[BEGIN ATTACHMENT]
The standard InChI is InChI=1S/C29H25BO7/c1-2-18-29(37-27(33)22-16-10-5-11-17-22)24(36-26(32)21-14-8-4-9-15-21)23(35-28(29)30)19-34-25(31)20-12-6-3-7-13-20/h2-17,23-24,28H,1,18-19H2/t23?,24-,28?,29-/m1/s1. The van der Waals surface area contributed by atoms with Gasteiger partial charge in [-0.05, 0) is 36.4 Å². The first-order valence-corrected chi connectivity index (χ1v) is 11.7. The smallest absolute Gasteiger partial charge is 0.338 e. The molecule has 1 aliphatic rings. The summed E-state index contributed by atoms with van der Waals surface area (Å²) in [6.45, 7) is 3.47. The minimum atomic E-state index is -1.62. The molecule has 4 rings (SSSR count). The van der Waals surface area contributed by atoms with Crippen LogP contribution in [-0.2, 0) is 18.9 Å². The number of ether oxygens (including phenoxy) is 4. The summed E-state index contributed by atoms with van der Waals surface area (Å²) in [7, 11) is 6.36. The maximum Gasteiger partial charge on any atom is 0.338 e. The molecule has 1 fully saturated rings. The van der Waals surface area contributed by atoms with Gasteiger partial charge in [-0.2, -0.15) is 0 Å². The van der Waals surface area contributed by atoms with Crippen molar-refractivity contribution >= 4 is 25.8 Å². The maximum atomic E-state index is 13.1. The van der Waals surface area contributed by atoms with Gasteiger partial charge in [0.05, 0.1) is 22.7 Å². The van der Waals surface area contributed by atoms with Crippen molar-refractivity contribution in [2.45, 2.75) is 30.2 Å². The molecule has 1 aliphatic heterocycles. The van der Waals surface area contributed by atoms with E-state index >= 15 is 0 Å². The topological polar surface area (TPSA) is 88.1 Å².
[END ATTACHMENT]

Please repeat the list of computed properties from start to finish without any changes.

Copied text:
The standard InChI is InChI=1S/C29H25BO7/c1-2-18-29(37-27(33)22-16-10-5-11-17-22)24(36-26(32)21-14-8-4-9-15-21)23(35-28(29)30)19-34-25(31)20-12-6-3-7-13-20/h2-17,23-24,28H,1,18-19H2/t23?,24-,28?,29-/m1/s1. The van der Waals surface area contributed by atoms with Gasteiger partial charge in [-0.05, 0) is 36.4 Å². The first-order valence-corrected chi connectivity index (χ1v) is 11.7. The smallest absolute Gasteiger partial charge is 0.338 e. The molecule has 1 aliphatic rings. The summed E-state index contributed by atoms with van der Waals surface area (Å²) in [6.45, 7) is 3.47. The minimum atomic E-state index is -1.62. The molecule has 4 rings (SSSR count). The van der Waals surface area contributed by atoms with Crippen LogP contribution in [-0.2, 0) is 18.9 Å². The number of ether oxygens (including phenoxy) is 4. The summed E-state index contributed by atoms with van der Waals surface area (Å²) in [7, 11) is 6.36. The maximum Gasteiger partial charge on any atom is 0.338 e. The molecule has 1 fully saturated rings. The van der Waals surface area contributed by atoms with Gasteiger partial charge in [-0.2, -0.15) is 0 Å². The van der Waals surface area contributed by atoms with Crippen molar-refractivity contribution >= 4 is 25.8 Å². The maximum atomic E-state index is 13.1. The van der Waals surface area contributed by atoms with Gasteiger partial charge in [0.05, 0.1) is 22.7 Å². The van der Waals surface area contributed by atoms with Crippen molar-refractivity contribution in [2.45, 2.75) is 30.2 Å². The molecule has 1 aliphatic heterocycles. The van der Waals surface area contributed by atoms with E-state index >= 15 is 0 Å². The topological polar surface area (TPSA) is 88.1 Å².